Two families whose babies died during childbirth at the same hospital are calling for a public inquiry into their deaths.
Both families believe mistakes were made at Crosshouse Hospital in Kilmarnock, East Ayrshire, and they are calling for answers about the treatment received, the BBC reported.
NHS Ayrshire and Arran has apologised for any “failings they experienced during their time with us”.
Between 2008 and March 31 this year, there were four Significant Adverse Event Reviews concerning stillbirth deaths at Ayrshire Maternity Unit at the hospital, the health board said.
June and Fraser Morton’s son Lucas died at Crosshouse last November.
Mr Morton told the BBC: “Everything that could have gone wrong, went wrong. I believe they were understaffed and overworked. They didn’t have the training knowledge and experience, and I believe that comes back to management issues.
“If mistakes had not been made, the difference is quite simple. Lucas would have been here. It would have been his first birthday. The independent reports substantiate that and say earlier intervention would have led to a different result.”
Denise and Steven Campbell’s son Joseph died during childbirth at the same hospital four years ago.
Mrs Campbell told the broadcaster: “Our side of the story never, ever got asked. They said they just sat round the table with a cup of tea and talked about it and decided there was nothing that could have been done - that it was just one of these things.
“Then we spoke to the consultant who said things should have been done differently - especially in relation to monitoring Joseph’s heartbeat.”
The health board said it is engaged with both families and it has apologised to them.
Dr Alison Graham, executive medical director, said: “While we are unable to make any comment on these two cases, I would offer my assurance that we absolutely take these matters seriously. We are engaged with both families and will continue to engage with them about their concerns.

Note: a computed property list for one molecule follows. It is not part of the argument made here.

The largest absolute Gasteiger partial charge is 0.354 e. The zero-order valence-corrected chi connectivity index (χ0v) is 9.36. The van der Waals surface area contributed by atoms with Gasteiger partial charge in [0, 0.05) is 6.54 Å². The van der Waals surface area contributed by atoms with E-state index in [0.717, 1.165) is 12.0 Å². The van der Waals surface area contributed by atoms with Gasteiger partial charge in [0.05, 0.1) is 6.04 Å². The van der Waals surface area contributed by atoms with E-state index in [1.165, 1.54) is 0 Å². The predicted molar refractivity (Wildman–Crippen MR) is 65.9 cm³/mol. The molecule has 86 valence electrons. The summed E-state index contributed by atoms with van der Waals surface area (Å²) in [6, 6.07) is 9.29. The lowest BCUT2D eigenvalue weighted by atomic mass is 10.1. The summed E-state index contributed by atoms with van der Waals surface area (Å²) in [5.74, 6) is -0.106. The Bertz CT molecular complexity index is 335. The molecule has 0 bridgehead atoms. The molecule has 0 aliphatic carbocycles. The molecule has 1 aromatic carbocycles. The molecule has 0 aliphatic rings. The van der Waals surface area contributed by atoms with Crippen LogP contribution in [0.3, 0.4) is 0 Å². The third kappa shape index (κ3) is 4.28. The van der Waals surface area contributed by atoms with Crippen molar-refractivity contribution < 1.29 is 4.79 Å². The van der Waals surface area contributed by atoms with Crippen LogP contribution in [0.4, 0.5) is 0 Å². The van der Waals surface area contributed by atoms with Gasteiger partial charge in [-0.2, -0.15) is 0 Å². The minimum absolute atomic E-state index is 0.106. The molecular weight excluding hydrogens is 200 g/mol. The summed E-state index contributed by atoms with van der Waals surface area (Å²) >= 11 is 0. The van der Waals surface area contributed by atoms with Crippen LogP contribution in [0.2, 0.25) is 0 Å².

“I would take this opportunity again to apologise to both families for any failings they experienced during their time with us.
“NHS Ayrshire and Arran is committed to ensuring that if there is any possibility that there has been avoidable harm, this is investigated thoroughly and that we are open, honest and transparent about this.
“When reviews identify that there has been avoidable harm we speak with people affected and report this openly through our clinical governance systems. We also share any findings with the families concerned. This ensures we have the proper procedures in place to learn and improve.”
She added: “Since 2008 up until March 31 2016, there have been four Significant Adverse Event Reviews concerning stillbirth deaths at Ayrshire Maternity Unit. During this time, 33,716 babies have been born at Ayrshire Maternity Unit.”
She confirmed all midwives within the unit who are required to interpret cardiotocography results have completed annual mandatory training and do so every year.
Lucas’s death has been reported to the Crown Office, which is investigating.
A Crown Office spokesman said: “The investigation, under the direction of Scottish Fatalities Investigation Unit, is ongoing and the family will continue to be kept updated.”
“We’re committed to improving the Type 45’s power and propulsion system through a series of machinery upgrades during planned maintenance, and this work is progressing well.”